If you want to build shoulder muscles, you need to understand how the shoulder works. One of the most complex joints in the body, the shoulder is the junction of three major bones—the clavicle (or collarbone), scapula and humerus—which together articulate into the glenohumeral, sternocalvicular, and acromioclavicular joints.
All these mechanics help facilitate a large range of motion, so the shoulder can abduct, adduct, flex, extend and rotate in the sagittal plane. The downside? All these moving parts make the shoulder extremely susceptible to injury. Therefore, when building shoulder muscles, I divide lifts into three categories: mass muscle builders, performance enhancers and muscle stabilizers. Each is important for building strength and preventing injury. (See Build Balanced Shoulder Strength.)
To build mass, you must overload the deltoid with a weight that you can lift for 10 to 12 repetitions but no more.
To stabilize the joint (a major key for injury prevention), you have to work the muscles of the rotator cuff and the rear deltoids. The rear deltoids need to be equally developed in order to prevent overuse injuries and imbalances. For the muscle stabilizers, you should perform 12 to 15 reps.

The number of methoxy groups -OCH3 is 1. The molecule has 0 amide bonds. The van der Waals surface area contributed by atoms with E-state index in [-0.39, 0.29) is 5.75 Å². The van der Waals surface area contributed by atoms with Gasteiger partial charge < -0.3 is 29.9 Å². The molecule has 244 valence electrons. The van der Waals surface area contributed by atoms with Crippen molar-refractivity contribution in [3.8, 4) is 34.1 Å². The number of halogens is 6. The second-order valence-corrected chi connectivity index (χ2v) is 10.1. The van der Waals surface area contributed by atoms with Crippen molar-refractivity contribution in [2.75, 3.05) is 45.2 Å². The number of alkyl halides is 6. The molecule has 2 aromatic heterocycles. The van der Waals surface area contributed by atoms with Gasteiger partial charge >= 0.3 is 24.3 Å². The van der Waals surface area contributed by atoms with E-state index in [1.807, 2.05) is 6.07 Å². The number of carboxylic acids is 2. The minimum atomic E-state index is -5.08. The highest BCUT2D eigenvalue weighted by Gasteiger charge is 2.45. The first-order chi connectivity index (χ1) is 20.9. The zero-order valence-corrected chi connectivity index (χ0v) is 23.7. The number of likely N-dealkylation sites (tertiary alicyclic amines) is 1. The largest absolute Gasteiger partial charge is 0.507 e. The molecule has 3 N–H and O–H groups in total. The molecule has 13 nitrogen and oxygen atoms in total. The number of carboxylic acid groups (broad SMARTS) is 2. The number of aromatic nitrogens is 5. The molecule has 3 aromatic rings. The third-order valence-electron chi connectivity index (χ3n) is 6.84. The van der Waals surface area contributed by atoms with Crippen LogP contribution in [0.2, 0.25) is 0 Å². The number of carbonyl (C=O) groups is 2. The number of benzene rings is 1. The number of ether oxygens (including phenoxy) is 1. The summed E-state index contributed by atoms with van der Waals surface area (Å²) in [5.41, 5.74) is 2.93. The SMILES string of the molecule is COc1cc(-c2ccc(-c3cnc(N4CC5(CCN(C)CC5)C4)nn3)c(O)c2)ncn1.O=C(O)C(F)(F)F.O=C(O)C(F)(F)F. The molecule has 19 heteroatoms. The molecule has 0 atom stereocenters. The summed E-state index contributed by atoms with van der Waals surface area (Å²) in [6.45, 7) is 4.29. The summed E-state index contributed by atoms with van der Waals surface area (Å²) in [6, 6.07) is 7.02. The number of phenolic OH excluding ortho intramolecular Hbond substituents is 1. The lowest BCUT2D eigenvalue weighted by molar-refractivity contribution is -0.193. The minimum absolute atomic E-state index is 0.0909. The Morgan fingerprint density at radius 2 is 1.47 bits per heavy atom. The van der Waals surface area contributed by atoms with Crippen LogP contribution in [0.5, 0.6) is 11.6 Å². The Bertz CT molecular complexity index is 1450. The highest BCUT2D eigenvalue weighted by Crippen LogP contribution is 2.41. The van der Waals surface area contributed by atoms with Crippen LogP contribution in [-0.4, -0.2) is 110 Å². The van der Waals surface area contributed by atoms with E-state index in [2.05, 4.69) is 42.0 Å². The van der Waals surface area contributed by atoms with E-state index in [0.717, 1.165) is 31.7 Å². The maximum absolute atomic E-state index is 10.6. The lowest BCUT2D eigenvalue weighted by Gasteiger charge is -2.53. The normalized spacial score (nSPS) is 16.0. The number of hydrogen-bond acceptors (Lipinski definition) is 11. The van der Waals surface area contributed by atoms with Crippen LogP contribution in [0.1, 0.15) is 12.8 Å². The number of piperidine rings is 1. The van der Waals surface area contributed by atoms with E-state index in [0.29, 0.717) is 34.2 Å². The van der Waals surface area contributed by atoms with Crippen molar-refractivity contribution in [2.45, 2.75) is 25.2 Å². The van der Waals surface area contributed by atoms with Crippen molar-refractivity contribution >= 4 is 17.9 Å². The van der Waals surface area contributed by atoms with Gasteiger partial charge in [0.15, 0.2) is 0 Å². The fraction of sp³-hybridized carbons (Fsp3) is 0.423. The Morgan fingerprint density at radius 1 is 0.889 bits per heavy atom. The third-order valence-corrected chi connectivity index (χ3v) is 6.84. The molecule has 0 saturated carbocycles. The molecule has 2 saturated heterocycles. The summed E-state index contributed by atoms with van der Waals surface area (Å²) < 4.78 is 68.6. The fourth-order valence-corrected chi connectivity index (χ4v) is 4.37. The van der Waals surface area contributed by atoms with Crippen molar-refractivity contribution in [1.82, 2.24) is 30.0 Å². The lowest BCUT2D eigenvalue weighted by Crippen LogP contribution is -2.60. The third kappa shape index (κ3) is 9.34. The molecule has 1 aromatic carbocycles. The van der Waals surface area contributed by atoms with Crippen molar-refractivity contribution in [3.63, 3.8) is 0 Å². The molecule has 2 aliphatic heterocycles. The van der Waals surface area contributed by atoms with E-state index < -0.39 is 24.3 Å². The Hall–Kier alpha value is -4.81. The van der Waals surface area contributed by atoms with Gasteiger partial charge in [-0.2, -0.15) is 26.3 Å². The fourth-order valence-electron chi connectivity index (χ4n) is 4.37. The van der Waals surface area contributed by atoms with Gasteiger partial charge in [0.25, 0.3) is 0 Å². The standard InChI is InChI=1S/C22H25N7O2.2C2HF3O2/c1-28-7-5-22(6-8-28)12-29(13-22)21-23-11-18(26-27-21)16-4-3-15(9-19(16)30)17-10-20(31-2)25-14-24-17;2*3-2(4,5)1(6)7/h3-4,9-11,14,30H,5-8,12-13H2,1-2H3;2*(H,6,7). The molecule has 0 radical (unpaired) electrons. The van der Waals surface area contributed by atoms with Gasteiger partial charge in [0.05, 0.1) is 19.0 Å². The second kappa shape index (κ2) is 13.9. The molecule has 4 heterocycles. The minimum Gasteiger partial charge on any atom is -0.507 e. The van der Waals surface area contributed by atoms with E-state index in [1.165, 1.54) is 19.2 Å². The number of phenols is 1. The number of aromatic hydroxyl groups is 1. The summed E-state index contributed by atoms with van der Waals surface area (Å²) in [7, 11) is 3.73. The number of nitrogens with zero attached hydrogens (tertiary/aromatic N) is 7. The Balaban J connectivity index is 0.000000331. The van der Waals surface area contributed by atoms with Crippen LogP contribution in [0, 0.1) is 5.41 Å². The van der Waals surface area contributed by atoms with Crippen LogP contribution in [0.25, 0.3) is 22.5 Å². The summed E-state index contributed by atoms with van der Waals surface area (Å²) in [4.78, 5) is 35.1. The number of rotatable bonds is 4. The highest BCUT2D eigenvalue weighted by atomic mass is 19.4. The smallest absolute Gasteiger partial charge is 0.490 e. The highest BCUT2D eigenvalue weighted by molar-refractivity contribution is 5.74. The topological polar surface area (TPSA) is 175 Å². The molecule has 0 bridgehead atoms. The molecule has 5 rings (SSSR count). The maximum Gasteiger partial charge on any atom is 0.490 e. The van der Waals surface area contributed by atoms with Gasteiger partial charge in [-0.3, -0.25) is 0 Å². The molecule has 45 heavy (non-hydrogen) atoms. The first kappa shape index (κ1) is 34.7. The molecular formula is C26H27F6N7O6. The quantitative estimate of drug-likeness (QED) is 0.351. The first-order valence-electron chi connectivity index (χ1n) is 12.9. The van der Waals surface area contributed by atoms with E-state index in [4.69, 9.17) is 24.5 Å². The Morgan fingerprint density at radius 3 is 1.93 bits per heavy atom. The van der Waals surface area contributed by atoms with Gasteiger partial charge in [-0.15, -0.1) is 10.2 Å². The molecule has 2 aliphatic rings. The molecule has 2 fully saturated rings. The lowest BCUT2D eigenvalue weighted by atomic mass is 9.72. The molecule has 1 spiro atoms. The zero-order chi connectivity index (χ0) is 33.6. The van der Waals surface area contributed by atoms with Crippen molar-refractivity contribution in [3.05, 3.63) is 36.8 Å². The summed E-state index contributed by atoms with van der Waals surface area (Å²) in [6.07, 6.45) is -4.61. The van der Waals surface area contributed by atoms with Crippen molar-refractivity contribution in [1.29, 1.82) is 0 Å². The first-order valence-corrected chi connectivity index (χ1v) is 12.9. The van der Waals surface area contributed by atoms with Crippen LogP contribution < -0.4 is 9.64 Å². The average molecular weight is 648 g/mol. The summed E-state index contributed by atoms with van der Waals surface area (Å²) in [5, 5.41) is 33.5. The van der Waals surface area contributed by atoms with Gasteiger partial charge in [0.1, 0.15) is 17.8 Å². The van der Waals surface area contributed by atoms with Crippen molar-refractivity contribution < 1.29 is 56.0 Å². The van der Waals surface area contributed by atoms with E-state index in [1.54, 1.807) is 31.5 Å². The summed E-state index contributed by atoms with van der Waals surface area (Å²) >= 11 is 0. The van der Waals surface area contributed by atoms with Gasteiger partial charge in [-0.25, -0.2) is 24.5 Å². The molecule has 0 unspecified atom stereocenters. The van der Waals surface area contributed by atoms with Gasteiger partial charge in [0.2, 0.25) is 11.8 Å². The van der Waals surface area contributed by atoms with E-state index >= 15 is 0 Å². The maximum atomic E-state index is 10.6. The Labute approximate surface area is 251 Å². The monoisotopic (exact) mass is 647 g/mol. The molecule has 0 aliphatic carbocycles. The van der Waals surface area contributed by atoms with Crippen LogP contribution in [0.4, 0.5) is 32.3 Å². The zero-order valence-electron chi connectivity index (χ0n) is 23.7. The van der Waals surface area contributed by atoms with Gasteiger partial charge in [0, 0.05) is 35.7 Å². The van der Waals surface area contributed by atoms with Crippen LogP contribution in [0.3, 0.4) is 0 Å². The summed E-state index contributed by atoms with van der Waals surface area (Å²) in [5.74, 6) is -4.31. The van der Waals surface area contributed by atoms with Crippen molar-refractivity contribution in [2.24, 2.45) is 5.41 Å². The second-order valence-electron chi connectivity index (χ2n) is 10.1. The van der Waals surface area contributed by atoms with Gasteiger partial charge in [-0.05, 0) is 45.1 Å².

Perform the following workout to build your shoulder muscles, and finish it off with stabilizing exercises. In any workout, always start with the largest muscles before moving to the smaller stabilizer muscles. The small muscles help balance out the shoulder, keeping you injury free for the entire season.
This traditional Olympic movement builds explosive power in the hips. To build shoulder muscles, you have to do a Clean and Jerk as part of your shoulder routine. It enhances performance in almost every sport. Breaking the movement down, it combines a Shrug with a Push Press, both of which elevate the scapula and work the shoulders. Limit repetitions to 6.
Use a cable machine for this exercise.
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